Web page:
I realized that if I am quick to assign malicious intent or judge someone’s actions harshly, the result is usually that I feel irritated, hurt, worried, or saddened. What if it didn’t have to be that way? What if I adopted a more gracious attitude and practiced compassion? What if I assumed she’s doing the best she can with what she’s got? That driver who almost hit me in the crosswalk suddenly becomes a human who is probably startled by my presence, feeling guilty about scaring me, and thankful that she didn’t hit me, as opposed to the monster who should never be allowed to ride in, let alone drive, a car! That customer service agent becomes my co-victim in the inane Sprint experience rather than the incompetent clown who refuses to help me.

Guess what? When I changed my perspective and approached that customer service agent assuming he’s doing the best he can with he’s got, I was much more respectful and pleasant toward him. In turn, my positive attitude garnered pleasantries and promises of help and lasting resolutions. While the ultimate outcome was the same as the previous 23 times I’ve talked to their agents, this experience didn’t drag down my mental state, and I didn’t have to feel secretly ashamed of how I treated the person on the other end of my chat box. I’m sure the agent benefited as well as he didn’t have to endure a barrage of ALL CAPS YELLING for something over which he really had no control.

Let’s extend this concept to driving, which seems to be a constant source of irritability for almost everyone I talk to. Imagine that someone cuts you off. I bet you think something along the lines of, “That asshole. Where’d you get your license? A cracker jack box (or Kansas)?” Contrast that with when you accidentally cut someone off and you think, “Oops! I did not see her there. I’m so sorry!” That’s a pretty big difference in interpretations of the same behavior. Why? All other drivers are jerks? Please.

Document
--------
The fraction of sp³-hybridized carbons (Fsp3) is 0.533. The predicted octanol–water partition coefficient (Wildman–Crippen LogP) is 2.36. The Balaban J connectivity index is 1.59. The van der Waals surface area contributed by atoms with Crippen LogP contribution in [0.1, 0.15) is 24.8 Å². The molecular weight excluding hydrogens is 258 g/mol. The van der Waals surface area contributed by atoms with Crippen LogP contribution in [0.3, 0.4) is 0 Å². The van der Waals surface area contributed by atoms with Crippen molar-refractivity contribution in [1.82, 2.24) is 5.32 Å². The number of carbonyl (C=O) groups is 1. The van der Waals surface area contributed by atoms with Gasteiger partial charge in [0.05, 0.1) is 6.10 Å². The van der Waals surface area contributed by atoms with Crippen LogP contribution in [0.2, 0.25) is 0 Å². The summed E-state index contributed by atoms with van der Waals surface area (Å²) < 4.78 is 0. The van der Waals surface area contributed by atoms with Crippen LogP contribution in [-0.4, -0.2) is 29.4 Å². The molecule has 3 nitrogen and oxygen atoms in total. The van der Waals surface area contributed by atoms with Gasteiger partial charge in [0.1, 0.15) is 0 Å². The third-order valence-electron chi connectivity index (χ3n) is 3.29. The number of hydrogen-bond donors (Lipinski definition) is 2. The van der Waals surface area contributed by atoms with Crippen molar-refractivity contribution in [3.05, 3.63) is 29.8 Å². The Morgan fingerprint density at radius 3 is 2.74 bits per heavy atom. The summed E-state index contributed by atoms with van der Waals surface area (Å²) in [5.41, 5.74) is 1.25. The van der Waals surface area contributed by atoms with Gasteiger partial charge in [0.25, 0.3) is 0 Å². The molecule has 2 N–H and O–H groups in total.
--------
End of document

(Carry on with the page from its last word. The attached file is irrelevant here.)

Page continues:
The real reason why is that humans have a natural bias when it comes to interpreting mistakes. We tend to be much more generous with ourselves than others. If I goof my schedule and miss our appointment, it’s an exception, an honest mistake. But if you goof yours, its because you’re a moron or an inconsiderate jerk.

Our brains are not the infallible, superbly accurate machines we think they are. They have certain characteristic faults, take short cuts, and make routine errors in thinking and processing (more on that to come). Knowing these shortcomings allows us to hack the system.

Since we are aware of this interpretation bias, we can actively work to avoid it. Wouldn’t that be a little better for you and me both? I wouldn’t get as aggravated, which means I’d be much more likely to be nice to you. And, if I’m nicer to you, you’re more likely to be nicer to me. Moreover, there’s no more unwarranted anger to deal with (and anger certainly doesn’t contribute to my happiness. I don’t know about yours). It’s a win-win.

Think about it. What would happen if you approached every interaction with every person in the world from the perspective: They’re doing the best they can with what they’ve got.

Try it out yourself. Let me know how it goes. I’m sure that mom of the screaming toddler appreciates you smiling at her instead of glaring (because instead of judging her for being a shitty mom, you’re thinking “she’s doing the best she can with what she’s got.” Who knows? Maybe she’s working two jobs and is really stressed, maybe her kid has an ear infection and is inconsolable, or maybe she’s following the psychologist’s advice to ignore tantrums and is actually doing EXACTLY what she needs to). Likewise, the kid who just can’t stop talking appreciates your patient redirections rather than harsh criticisms (after all, he has ADHD and is doing the best he can with what he’s got). And thanks for not assuming that I’m stuck up when I don’t say hi to you. I didn’t see you. I’m doing the best I can with what I’ve got.

Originally published at